Jeff Beck is surprised at how far rock has come: “I never thought that the guitar would be sustained for so long”
Guitar virtuoso Jeff Beck has spoken out about how, when he first began playing the instrument, he didn’t expect rock music to have the longevity to still be around today. The guitarist also shares his unwavering fondness for the Stratocaster and explains how he first came to incorporate the sound of feedback in his playing, […]
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Guitar virtuoso Jeff Beck has spoken out about how, when he first began playing the instrument, he didn’t expect rock music to have the longevity to still be around today. The guitarist also shares his unwavering fondness for the Stratocaster and explains how he first came to incorporate the sound of feedback in his playing, dubbing the discovery as a very fortunate “accident”.
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In a recent interview with the BBC Radio 2 show, Sounds Of The 70s With Johnnie Walker, the prodigal player opened up on the early days of his career, his time in The Yardbirds and why he has always loved the Fender Stratocaster.
Speaking with Johnnie Walker, Jeff Beck elaborates on the reason behind his decision to begin learning the guitar. Discussing the musicians that he idolised as a child, the guitarist confesses that he initially didn’t believe that the rock-style of guitar playing would become quite as monumental as it is today:
“It was Scotty Moore and Elvis’ band, obviously. Rock Around the Clock; there’s an amazing solo in there. Bill Haley and His Comets. Gene Vincent – you know, they were all amazingly individual, and they had their own sound and style… Buddy Holly” he recalls. “It just was rocket-propelled, from ’54 to today, really. I never thought that the guitar would be sustained for so long. And everybody knows what a Stratocaster is, which is quite amazing.”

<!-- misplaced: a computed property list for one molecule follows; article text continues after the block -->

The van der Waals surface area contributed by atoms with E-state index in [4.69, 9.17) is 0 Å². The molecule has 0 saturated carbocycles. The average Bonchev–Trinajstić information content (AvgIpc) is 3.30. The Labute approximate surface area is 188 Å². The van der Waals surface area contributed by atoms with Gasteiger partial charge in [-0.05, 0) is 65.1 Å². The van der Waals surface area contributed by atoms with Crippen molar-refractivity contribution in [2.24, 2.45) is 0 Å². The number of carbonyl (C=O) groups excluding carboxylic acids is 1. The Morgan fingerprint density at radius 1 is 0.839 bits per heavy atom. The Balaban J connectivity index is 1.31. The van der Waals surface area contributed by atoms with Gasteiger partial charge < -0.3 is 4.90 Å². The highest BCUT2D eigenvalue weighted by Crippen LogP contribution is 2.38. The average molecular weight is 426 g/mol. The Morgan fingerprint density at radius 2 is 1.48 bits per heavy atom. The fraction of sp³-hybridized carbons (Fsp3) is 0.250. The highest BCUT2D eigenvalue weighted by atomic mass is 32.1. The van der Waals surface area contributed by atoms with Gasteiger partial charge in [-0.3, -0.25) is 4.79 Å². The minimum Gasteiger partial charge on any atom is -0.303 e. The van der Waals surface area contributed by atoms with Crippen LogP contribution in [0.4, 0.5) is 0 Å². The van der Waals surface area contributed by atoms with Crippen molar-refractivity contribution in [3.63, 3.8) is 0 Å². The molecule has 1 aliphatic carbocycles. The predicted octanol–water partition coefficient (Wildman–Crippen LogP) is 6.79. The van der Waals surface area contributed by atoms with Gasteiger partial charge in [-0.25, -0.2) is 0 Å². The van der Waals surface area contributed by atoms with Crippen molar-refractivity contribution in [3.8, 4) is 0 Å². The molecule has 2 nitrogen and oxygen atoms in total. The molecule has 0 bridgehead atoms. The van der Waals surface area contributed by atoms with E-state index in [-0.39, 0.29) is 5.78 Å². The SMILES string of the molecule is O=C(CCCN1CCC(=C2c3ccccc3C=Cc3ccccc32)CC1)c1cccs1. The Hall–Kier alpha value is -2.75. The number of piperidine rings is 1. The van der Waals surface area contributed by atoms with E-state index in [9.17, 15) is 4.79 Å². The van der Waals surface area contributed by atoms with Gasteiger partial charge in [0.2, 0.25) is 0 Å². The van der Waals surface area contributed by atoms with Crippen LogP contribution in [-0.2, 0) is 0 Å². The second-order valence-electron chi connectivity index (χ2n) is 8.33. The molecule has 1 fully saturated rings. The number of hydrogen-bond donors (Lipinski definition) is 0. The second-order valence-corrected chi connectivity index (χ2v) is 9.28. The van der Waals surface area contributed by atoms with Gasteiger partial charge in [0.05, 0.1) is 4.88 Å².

Elaborating on his appreciation for the Fender design, the guitarist also states why he has always remained so devoted to the Stratocaster model of guitar, stating:
“It does what I want, you know. it’s infinitely variable in its tone and capabilities, with the spring-loaded bridge and all that. Amazing. It’s just – it was made for me. Thank you very much, Leo!”
Elsewhere in the interview, Beck discusses the use of feedback in his playing. Describing how he stumbled upon the technique by chance, the musician denies any claims that he founded the method – instead owing its discovery to The Who.
“That [technique] came as an accident! We played larger venues, around about ’64-’65, and the PA was inadequate. So we cranked up the level and then found out that feedback would happen. Pete Townshend discovered it, he has it on My Generation.”
He continues, “I started using it because it was controllable – you could play tunes with it. I did this once at Staines Town Hall with The Yardbirds and afterwards, this guy says, ‘You know that funny noise that wasn’t supposed to be there? I’d keep that in if I were you.’ [so] I said, ‘it was deliberate mate. Go away.’”
The full interview with Jeff Beck can be found on BBC Radio 2.